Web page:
These plants are watered daily so that they are healthy and bloom quite frequently and they are also not treated with any type of insecticide meaning that insects are abundant and the sunbirds come down to eat these too; in this way the birds act as a natural bio-control. In fact birds are great at controlling insect and other invertebrate populations and when you eliminate slugs, snails, insects and other creepy crawlies from your yard you also help to eliminate birds too; many species are scarce or close to extinction now because of the use of pesticides in gardens, but not in our yard!
Their Favorite Flowers - The Sunbirds Seem To Love These
In particular, in our yard, the sunbirds seem to enjoy feeding from these flowers pictured above. As you can see they are tiny, clustered flowerettes, with no apparent opening for a bird or insect to get into the nectar chamber. This highlights the Olive-backed Sunbirds flower piercing ability and role as a "nectar thief".
Of course it is not just my plants they feast on but all the neighbors' too who have similar collections of plants in their yards and on their balconies - these are community sunbirds! In fact when you put together all the plants in similar yards along our street, it becomes obvious that these little birds have quite a territory even in what at first appears to be a wildlife free zone.
Olive-backed Sunbirds' Range In Thailand - They Are Everywhere!
This species is a remarkably ecologically tolerant bird being able to adapt to living in Bangkok it would have to be. Its natural habitat is forest and mangroves but it has managed to adapt to live in virtually all habitats including monocultural palm oil and rubber plantations, cities, gardens and all sorts of cultivation with scattered trees.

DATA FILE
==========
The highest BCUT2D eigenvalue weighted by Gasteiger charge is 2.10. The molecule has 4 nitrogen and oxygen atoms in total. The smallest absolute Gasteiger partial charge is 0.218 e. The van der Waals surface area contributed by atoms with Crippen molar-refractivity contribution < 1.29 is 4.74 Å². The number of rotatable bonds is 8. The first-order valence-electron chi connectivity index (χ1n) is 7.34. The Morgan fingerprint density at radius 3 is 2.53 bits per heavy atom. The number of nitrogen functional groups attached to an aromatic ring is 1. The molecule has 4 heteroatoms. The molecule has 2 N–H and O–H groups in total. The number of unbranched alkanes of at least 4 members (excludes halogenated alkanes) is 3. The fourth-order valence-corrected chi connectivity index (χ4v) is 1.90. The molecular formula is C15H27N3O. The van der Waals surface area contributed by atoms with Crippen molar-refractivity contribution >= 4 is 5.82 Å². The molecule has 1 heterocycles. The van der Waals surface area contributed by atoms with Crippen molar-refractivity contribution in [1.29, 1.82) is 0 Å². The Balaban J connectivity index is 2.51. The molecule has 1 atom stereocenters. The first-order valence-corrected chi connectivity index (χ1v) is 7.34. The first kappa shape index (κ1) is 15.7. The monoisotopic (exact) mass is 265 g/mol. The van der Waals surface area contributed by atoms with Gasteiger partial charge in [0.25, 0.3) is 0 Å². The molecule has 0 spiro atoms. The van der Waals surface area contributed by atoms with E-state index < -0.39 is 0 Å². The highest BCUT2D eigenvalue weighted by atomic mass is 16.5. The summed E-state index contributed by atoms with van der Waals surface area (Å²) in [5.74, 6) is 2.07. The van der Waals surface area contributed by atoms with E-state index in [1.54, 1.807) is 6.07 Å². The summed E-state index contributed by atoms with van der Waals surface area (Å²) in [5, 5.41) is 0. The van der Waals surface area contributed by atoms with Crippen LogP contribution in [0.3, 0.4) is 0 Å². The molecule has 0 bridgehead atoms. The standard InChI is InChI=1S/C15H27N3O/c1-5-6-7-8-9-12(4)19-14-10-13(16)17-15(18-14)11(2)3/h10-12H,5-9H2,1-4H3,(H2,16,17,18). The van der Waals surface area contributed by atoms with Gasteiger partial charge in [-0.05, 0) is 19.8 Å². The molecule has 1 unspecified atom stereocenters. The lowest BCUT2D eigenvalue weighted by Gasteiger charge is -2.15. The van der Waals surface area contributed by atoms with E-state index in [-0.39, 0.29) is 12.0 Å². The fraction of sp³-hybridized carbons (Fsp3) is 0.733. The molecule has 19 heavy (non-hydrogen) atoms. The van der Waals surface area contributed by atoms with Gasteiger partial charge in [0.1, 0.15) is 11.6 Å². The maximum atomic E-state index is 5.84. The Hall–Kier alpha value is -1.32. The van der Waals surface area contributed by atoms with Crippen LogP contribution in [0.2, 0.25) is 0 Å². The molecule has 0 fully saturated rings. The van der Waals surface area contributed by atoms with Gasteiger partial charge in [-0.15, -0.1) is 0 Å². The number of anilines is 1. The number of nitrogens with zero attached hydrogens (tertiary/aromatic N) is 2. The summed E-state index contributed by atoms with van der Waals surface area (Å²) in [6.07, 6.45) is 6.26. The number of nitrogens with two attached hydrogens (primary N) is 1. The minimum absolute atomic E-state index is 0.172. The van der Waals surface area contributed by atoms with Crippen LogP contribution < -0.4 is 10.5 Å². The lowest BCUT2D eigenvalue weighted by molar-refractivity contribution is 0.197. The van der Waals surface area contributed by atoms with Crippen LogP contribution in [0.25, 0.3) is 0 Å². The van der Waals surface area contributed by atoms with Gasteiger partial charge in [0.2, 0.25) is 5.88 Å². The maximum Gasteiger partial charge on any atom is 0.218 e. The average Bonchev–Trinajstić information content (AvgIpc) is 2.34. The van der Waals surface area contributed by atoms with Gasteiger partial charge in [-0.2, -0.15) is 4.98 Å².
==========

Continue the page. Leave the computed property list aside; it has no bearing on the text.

It is funny, actually, that when you are out bird watching in Thailand you are far more likely to see this species of sunbird in a park or garden than you are in its natural habitat; spend some time in one of the parks in Bangkok and you can see this species quite easily.
The distribution map from this extract you can see pictured here from Craig Robson's A Field Guide to the Birds of Thailand helps to illustrate my point.
Some More Olive-backed Sunbird Video Clips To Watch
Now that you know a little more about these charming birds you can choose a few more of these video clips to watch and get a better idea of how they behave; there is nothing like seeing a bird in action to really get an idea of its character, often photos do not do birds justice.
The abundance of Olive-backed Sunbird video clips on YouTube highlights how this lovely little species brightens up many people's lives and how common it is throughout much of Asia, not just Thailand.
Enjoy watching their cheeky behavior of these garden birds in a few of these videos.
Please Let Us Know What You Think Of Olive-backed Sunbirds Now
What is your impression of Olive-backed Sunbirds after reading this lens?
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This really informative guide will teach you how to get the most out of your hobby and how to identify the birds you see either in the garden or out on birding trips. This is a highly rated book for beginners but even experienced birders will be able to learn from this publication from one of America's foremost ornithologists.
Some Of My Photographs Of Other Birds From Thailand
I am lucky enough to be able to lead bird watching tours around Thailand which gives me plenty of opportunity to see many species on a regular basis. Sometimes these tours focus on photography which then gives me the chance to get some shots of some of the colorful birds that we see. I use just a compact digital camera but such is the quality of these gadgets these days that I am able to get quite a lot of good pictures; here are just a few of them.